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Deep building renovation represents one of the single most critical
tools to massively lower Europe's CO2 emissions, create jobs in
the construction sector and improve the quality of the existing
built environment for the good of European citizens. BUILD UPON
is an innovative two year Horizon 2020 project, aimed at helping
European countries design and implement strong, long-term
national strategies for the renovation of their existing buildings.
CEDAC - Sustainable Agricultural Technical Support and Environmental Education in Kandal province, Cambodia, (AICA 3)
To promote sustainable agricultural techniques to encourage capacity development of human resources in the environmental education and to secure the environmental benefits. The Project also promotes primary education because of its importance as the basis of sustainable development and global environmental conservation.
CEDAC - Improving Soil Fertility and Water Holding Capacity to Increase Agricultural Productivity of Small Farmers in Kampong Chhnang Province
Improving the capacity of farmers to explore appropriate bio-char and bio-slurry compounds for application to the soil to obtain optimal soil conditioning for their circumstances, especially better soil fertility and higher water retention capacity.
The Swedish Government allocated SEK 6.2 billion for Local Investments Programmes (LIP) to support the process of change needed to achieve sustainable development. This is the largest investment in ecological sustainability to date in Sweden. As a result, over half of all municipalities in Sweden received LIP grants between 1998 and 2002. "Hammarby Sjöstadsverket tests new treatment methods" is one example of LIP.
Orbital Systems revolutionary shower system saves both water and energy and has attracted much attention internationally. In appearance, it looks like an ordinary shower, but instead of using 150 liters of water to make a ten minute shower it suffice with 5-7 liters. The water runs continuously in a loop.
Drying cabinets for clothes and textiles are very commonly used in Sweden since many years. In all preschools and in laundry rooms they are very popular for drying. The method of drying is with ventilated heat and has not changed much over the past 30 years and it uses large amounts of energy.
With an innovation from the small Malmo Company Knycer can both energy be saved and clothes shelf life be longer. Their secret for saving energy and also reducing wear and tear on the clothes is to use a dehumidification process instead of pure heat.
The sun is the Earth's biggest heat source but it can also give us electricity. In Jonkoping, we have since 2006 working to install solar cells and solar heat installations and today these are in operation on a dozen municipal facilities. Thanks early involvement the municipality could get a large portion of the solar cell support introduced in 2009, which ensures a strong continued expansion of solar power systems.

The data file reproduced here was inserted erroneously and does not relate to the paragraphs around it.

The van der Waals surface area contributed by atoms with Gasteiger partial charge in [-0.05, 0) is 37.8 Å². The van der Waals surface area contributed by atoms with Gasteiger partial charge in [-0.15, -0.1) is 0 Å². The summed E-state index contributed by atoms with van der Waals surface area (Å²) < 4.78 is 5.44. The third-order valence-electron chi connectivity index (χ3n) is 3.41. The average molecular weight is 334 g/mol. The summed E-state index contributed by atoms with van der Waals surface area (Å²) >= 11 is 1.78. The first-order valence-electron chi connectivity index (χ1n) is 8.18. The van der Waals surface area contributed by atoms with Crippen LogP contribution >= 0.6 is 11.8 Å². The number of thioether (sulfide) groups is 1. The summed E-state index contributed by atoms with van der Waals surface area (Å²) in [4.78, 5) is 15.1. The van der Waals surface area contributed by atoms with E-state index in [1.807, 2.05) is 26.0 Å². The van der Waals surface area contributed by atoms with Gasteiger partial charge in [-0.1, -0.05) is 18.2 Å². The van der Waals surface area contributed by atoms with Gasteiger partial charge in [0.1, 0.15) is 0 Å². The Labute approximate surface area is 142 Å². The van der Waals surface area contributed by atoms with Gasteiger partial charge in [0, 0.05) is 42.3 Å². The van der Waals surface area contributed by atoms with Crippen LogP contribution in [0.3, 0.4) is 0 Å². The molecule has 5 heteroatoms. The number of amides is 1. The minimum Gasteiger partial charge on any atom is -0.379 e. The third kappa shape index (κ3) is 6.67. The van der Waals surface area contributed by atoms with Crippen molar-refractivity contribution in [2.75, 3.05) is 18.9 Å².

We have been instructed by the government to conduct a focus on innovation procurement in the field of environmental technology. It will take the form of innovation contests and towards the procuring parties. The competition will be conducted in stages. Identified needs for innovations in local government have been done. Based on these, participants call for the competition. A range of innovations are made and winners are selected. The winners get the opportunity to test their innovations in test beds and will then receive support to make business plans.
About one fifth of the world's energy consumption goes to heating and cooling which largely comes from fossil fuels. The need for new ideas that solve both environmental and economic challenges are great. Climatewell's solution is a solar-powered heat pump that goes by the name SolarChiller. According to the company, it can simultaneously achieve three completely different goals. The decreasing emission of carbon dioxide because the pump does not require any fossil fuel and partly need no electricity since it exclusively use renewable solar energy. Together, this technology helps to reduce the cost of both those who want to warm up and for those who want to cool down their property.
NLAB Solar develops solar cells to mimic nature's way of converting sunlight into energy. But instead of chlorophyll, titanium dioxide is used to convert solar energy to green energy. The goal is building facades completely covered with transparent solar cells that generate both electricity and protects against burning rays.
Luxembourg Development Cooperation's (LuxDev) most important foreign project in the tourism sector – the Lao National Institute of Tourism and Hospitality, or LANITH – stands to revolutionise an industry that is vital to the future economic growth of one of Southeast Asia's poorest nations.
Set up in 2008 LANITH is helping to transform a sector that lags well behind that of neighbouring Thailand, Vietnam, Cambodia or Myanmar. In 2012 tourism in Laos earned US$500 million in export revenues – behind only mining and hydropower. Yet Cambodia earned US$3.5 billion for a similar number of tourists. On average, Laos earns just US$50 per visitor – the lowest in Asia.